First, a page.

There seems to be something going around among the Republican leadership.
Today, RNC Chairman Michael Steele said this about health care reform:
I mean, it just annoys and irritates me on something so fundamentally important. That this Congress, this leadership, is so tone deaf and so hell bent on propping up a policy that the American people doesn’t want, that they’re willing to basically flip the bird to the American people on this issue and slip it in in the dead of night.
Like I said when Mitch McConnell complained about the timing of the health care reform votes:
Actually, Senator, Democrats have been trying to bring this bill to a vote since the summer–it’s because of the your party’s obstructionism and delay tactics that the health care reform process has taken this long.
Remember, the GOP pledged at the beginning to vote en masse against health care reform, and to this day not a single Republican in either the House or Senate has signed on to reform our broken health care system.
Because of that, the Democrats have had to bend over backwards to win over as much of their caucus as they can, including conservatives like Bart Stupak, Joe Lieberman and Ben Nelson.
Had even a handful of Republicans worked in good faith, negotiated with the Democrats and put together a good, bipatisan health care reform bill, this all could have been over with months ago.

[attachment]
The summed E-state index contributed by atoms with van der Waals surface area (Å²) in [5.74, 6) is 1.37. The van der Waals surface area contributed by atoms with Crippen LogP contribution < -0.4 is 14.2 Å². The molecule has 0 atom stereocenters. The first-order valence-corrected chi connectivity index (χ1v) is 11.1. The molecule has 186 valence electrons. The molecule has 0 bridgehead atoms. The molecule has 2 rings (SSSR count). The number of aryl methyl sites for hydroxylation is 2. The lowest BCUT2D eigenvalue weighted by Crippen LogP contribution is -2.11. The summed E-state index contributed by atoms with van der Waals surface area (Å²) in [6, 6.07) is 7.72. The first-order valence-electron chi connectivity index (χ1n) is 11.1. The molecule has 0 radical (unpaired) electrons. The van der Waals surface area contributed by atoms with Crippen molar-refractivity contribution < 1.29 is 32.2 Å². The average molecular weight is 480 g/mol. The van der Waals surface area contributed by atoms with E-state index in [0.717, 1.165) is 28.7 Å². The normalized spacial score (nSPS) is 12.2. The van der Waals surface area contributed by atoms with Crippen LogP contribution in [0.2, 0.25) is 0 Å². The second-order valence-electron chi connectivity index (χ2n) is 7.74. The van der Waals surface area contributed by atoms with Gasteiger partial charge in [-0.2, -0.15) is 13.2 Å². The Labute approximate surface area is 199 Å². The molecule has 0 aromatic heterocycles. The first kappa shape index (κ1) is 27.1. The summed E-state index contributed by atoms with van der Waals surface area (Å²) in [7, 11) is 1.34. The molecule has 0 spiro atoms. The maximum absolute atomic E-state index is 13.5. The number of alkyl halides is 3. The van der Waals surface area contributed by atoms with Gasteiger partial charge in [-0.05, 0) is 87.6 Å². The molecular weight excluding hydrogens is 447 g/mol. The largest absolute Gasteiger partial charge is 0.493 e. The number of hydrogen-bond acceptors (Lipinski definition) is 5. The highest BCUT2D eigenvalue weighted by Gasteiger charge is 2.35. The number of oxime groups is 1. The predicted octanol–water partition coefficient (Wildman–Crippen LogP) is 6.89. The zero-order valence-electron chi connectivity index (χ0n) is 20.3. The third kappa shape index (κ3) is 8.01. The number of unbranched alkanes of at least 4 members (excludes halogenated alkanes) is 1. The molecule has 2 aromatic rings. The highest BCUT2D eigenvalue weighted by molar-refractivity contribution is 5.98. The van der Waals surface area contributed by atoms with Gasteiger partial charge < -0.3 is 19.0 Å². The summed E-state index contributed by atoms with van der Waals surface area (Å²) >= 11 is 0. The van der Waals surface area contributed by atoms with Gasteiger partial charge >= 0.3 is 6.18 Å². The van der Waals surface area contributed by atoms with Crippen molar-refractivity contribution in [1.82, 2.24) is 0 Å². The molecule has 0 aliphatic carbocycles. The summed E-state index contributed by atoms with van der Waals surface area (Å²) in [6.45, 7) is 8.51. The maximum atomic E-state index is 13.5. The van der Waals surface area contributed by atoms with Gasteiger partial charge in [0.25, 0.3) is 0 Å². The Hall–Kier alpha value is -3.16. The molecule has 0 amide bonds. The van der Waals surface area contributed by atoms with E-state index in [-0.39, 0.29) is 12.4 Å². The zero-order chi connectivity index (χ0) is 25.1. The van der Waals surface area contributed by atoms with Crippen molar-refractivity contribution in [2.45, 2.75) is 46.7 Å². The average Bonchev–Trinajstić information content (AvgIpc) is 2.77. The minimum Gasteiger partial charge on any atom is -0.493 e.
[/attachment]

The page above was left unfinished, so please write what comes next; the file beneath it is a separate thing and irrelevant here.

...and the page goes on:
In fact, as Think Progress points out, Democrats offered to hold this vote at 9:00 AM today but the GOP objected to that, too:
Last night, Sen. Tom Harkin (D-IA) offered a unanimous consent agreement to move the 1 a.m. vote to 9 a.m. this morning if Republicans agreed to forgo the optional 30 hours of debate between each cloture vote and still pass the final legislation before Christmas. Sen. Mike Enzi (R-WY), who had also sternly criticized the early morning vote, objected to the measure.
There are plenty of reasons for this urgency on health care reform.
There are 45,000 reasons in the 45,000 Americans who die each year because they lack access to adequate health care.
There are 31 million reasons in the 31 million Americans who will finally receive health care coverage because of this bill.
Health care reform is, literally, a matter of life and death. Maybe well-off folks like Michael Steele and Mitch McConnell can afford to treat this like an academic exercise, like something you’d quibble about on your college debate team, but to millions of Americans what Congress passes–and how quickly they pass it–will directly impact their lives.
In fact, it may very well save or prolong their lives.
For obvious reasons, the GOP doesn’t like when people talk about the real impact that health care reform–or the lack thereof–will have. But that doesn’t change the fact that people do get sick and die, unnecessarily, because of our broken health care system, and that health care reform is designed to reduce that.
In 10 years nobody will remember what time they voted on health care reform, but I bet you they will remember how it improved American health care.